One’s attention is now drawn to Ukraine. The country has always formed a large component of Russian interests, known as the ‘bread basket’ of the Soviet Union, which contained and incorporated plenty of strategic industries. The Ukrainian people understandably hold a strong sense of animosity towards Russia, due to the immense suffering caused throughout the 20th century including the great famine in 1932-33, which saw death by starvation to 7 million people. Stalinist induced fear remains a stain on the consciousness of many Ukrainians. The country is struggling with internal corruption, institutional weakness and a weak economy, which might crumble in the long-term, given the exercise of immense Russian pressure.

NATO’s potential expansion into Ukrainian and Georgian territory might form an excuse for Russia to flex its muscles and showcase some of its new investments in the military.  Nonetheless, little is said of an agreement made near the end of the Cold War by Gorbachev and Reagan, whereby Gorbachev had Reagan promising not expand NATO eastwards any more than it was at the time. As NATO expanded into former Communist nations, the U.S. argued that this agreement was never made despite evidence being found by British and French sources.  With the disbanding of the Warsaw Pact, the existence of NATO even after the Soviet Union had been ‘defeated’ needs to be assessed. NATO was perceived and continues to be by the Russian Federation as a persistent military threat.

What do we make of Ukraine then? The country is a mere pawn in the bigger power games of Russia and the West. NATO and the European Union are two of the biggest factors that could explain the hostility that Russia feels is aimed towards it. NATO was founded in 1949 as an alliance to oppose the Soviet Union and its potential moves. After the end of the 20th century, many ex-Communist countries joined this alliance to reinforce their loyalty to the West, in case of any potential Russian aggression. This in itself shows that the mere existence of Russia, based on its history is still a threat to Europe and the US. While Russia has attempted some form of cooperation with NATO, it still views it with high suspicion and as a significant threat to Russian interests. Thus, the expansion of NATO to its ‘doorstep’ was seen as a violation of former Russian territory, which the nation feels protective of’; this serves to explains the nature of Kremlin’s actions over the past two decades.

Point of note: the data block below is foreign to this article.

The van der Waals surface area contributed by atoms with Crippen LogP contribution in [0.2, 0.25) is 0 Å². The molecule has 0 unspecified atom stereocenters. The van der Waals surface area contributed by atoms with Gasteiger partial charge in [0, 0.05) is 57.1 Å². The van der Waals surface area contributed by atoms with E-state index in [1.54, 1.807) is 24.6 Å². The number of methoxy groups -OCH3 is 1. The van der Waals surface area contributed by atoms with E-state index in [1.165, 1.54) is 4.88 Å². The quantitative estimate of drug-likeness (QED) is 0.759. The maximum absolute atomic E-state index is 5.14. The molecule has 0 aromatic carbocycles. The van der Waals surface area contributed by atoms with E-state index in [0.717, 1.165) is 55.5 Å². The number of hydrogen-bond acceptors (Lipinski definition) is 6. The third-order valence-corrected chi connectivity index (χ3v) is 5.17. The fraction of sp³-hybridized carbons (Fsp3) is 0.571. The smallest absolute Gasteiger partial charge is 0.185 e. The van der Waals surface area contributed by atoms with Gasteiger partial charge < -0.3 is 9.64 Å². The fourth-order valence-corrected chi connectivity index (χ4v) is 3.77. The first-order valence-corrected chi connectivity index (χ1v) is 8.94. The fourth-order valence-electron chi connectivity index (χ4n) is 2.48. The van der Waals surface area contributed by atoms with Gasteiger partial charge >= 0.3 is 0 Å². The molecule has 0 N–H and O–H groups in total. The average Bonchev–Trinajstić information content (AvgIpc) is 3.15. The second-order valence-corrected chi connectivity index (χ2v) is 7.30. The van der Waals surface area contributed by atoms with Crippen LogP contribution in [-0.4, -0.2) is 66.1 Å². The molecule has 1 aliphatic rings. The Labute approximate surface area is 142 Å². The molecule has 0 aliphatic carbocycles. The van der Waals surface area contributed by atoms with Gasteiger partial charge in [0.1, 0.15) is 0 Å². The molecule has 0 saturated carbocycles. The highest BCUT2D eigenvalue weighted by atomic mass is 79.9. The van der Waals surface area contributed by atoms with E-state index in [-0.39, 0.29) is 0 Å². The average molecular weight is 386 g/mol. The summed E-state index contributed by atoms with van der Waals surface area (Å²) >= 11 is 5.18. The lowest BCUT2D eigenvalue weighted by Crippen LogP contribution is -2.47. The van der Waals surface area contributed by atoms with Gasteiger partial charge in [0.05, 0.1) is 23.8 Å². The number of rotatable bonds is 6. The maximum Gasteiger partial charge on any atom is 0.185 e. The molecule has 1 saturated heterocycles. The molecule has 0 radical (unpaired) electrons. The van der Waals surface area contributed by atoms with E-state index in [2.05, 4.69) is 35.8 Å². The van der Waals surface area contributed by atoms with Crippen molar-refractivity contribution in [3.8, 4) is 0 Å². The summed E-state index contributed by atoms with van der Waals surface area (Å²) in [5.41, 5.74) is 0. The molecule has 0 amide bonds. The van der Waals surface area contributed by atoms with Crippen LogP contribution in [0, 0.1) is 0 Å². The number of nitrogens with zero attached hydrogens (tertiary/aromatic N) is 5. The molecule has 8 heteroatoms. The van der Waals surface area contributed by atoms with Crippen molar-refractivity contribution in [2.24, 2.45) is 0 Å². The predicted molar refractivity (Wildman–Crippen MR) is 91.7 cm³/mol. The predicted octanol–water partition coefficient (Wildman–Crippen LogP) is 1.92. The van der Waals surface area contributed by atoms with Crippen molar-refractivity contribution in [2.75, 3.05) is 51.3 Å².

The European Union, on the other hand, is perceived by Russians as more of a cultural threat given that former Communist countries turn away from the Russian market and the political, cultural, intellectual and in some cases linguistic ties they had with the East. This is very much so the case in Ukraine and Georgia who expressed an interest in adhering to the EU, which distances the Russian Federation from Europe. A similar scenario emerges with NATO. Russia would not surrender its sovereignty to the EU or adopt heavy reforms within its political institutions, nor will it increase democratic and civil liberties.

In order to counter-act the unions forming in the West, Russia has sought greater relations with the East and in particular with China and South East Asia. It has also consolidated its influence in the ex-Soviet nations in Asia: Kazakhstan etc. through the creation of a Eurasian Economic Union. Thus, Russian foreign policy has swung between extremes; it fluctuated between being an engaged, strong actor on the international arena to an isolationist policy. Nonetheless, in his address to Russian diplomatic corps, Putin emphasised that Russia is part of Europe. Russia and Europe require each other to attain stability and economic prosperity. Yet, relations between the two are being destabilised by American policy; the current task of Russian diplomacy is to free the continent of external pressure and pursue new prospects for cooperation between the East and the West.

There is considerable outrage at the violations of international laws committed by Russia and media outlets see the renewal of antagonistic discourse against Putin’s regime. Russia has once again become a power-hungry, violent dictatorship pursuing its own interests, irrespective of the means used. These perspectives often ignore the subtle motivations and internal pressures exercised by Russian foreign policy. Western actions posed a threat to Russia’s position post USSR just as the Kremlin has constituted a threat for the West. The West should now look into addressing pressing issues about its future issues, which are as pertinent as ever with the economic crash within the Kremlin.

An antihero is most often used to highlight the problematic aspects of the society they inhabit and the fragility of human nature. Thus, it can be said that Russia is but a product of the various international regimes it took part in as well as making its own contributions, most importantly, Communism. Retaining the antagonistic perspective towards Russia renders all their actions as offensive moves rather than what they represent: strategies within a complex web of relations between nations at the international level.